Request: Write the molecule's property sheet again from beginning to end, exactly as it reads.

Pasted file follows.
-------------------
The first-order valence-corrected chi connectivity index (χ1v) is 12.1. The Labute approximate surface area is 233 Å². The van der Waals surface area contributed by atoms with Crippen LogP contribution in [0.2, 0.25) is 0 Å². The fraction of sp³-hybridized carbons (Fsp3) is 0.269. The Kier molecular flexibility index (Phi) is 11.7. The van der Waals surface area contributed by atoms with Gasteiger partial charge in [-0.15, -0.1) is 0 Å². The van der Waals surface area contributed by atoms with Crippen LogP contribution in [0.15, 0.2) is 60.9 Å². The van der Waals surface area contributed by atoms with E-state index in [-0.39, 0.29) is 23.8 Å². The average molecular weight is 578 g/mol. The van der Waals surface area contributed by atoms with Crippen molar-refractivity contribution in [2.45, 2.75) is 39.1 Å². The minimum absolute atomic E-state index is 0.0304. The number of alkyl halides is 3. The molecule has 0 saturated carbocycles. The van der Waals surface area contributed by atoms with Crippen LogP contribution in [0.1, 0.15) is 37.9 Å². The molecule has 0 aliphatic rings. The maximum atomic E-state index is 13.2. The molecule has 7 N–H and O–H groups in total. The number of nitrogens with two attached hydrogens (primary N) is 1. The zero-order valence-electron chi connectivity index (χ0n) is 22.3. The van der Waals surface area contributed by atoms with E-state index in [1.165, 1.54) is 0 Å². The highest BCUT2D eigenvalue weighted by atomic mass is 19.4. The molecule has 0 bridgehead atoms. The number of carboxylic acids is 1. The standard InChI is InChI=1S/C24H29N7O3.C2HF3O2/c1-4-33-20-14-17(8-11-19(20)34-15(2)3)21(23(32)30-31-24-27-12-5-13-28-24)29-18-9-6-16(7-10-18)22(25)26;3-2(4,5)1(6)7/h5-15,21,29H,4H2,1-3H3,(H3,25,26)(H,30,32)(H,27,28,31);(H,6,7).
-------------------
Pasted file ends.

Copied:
The first-order valence-corrected chi connectivity index (χ1v) is 12.1. The Labute approximate surface area is 233 Å². The van der Waals surface area contributed by atoms with Crippen LogP contribution in [0.2, 0.25) is 0 Å². The fraction of sp³-hybridized carbons (Fsp3) is 0.269. The Kier molecular flexibility index (Phi) is 11.7. The van der Waals surface area contributed by atoms with Gasteiger partial charge in [-0.15, -0.1) is 0 Å². The van der Waals surface area contributed by atoms with Crippen LogP contribution in [0.15, 0.2) is 60.9 Å². The van der Waals surface area contributed by atoms with E-state index in [-0.39, 0.29) is 23.8 Å². The average molecular weight is 578 g/mol. The van der Waals surface area contributed by atoms with Crippen molar-refractivity contribution in [2.45, 2.75) is 39.1 Å². The minimum absolute atomic E-state index is 0.0304. The number of alkyl halides is 3. The molecule has 0 saturated carbocycles. The van der Waals surface area contributed by atoms with Crippen LogP contribution in [0.1, 0.15) is 37.9 Å². The molecule has 0 aliphatic rings. The maximum atomic E-state index is 13.2. The molecule has 7 N–H and O–H groups in total. The number of nitrogens with two attached hydrogens (primary N) is 1. The zero-order valence-electron chi connectivity index (χ0n) is 22.3. The van der Waals surface area contributed by atoms with E-state index in [1.165, 1.54) is 0 Å². The highest BCUT2D eigenvalue weighted by atomic mass is 19.4. The molecule has 0 bridgehead atoms. The number of carboxylic acids is 1. The standard InChI is InChI=1S/C24H29N7O3.C2HF3O2/c1-4-33-20-14-17(8-11-19(20)34-15(2)3)21(23(32)30-31-24-27-12-5-13-28-24)29-18-9-6-16(7-10-18)22(25)26;3-2(4,5)1(6)7/h5-15,21,29H,4H2,1-3H3,(H3,25,26)(H,30,32)(H,27,28,31);(H,6,7).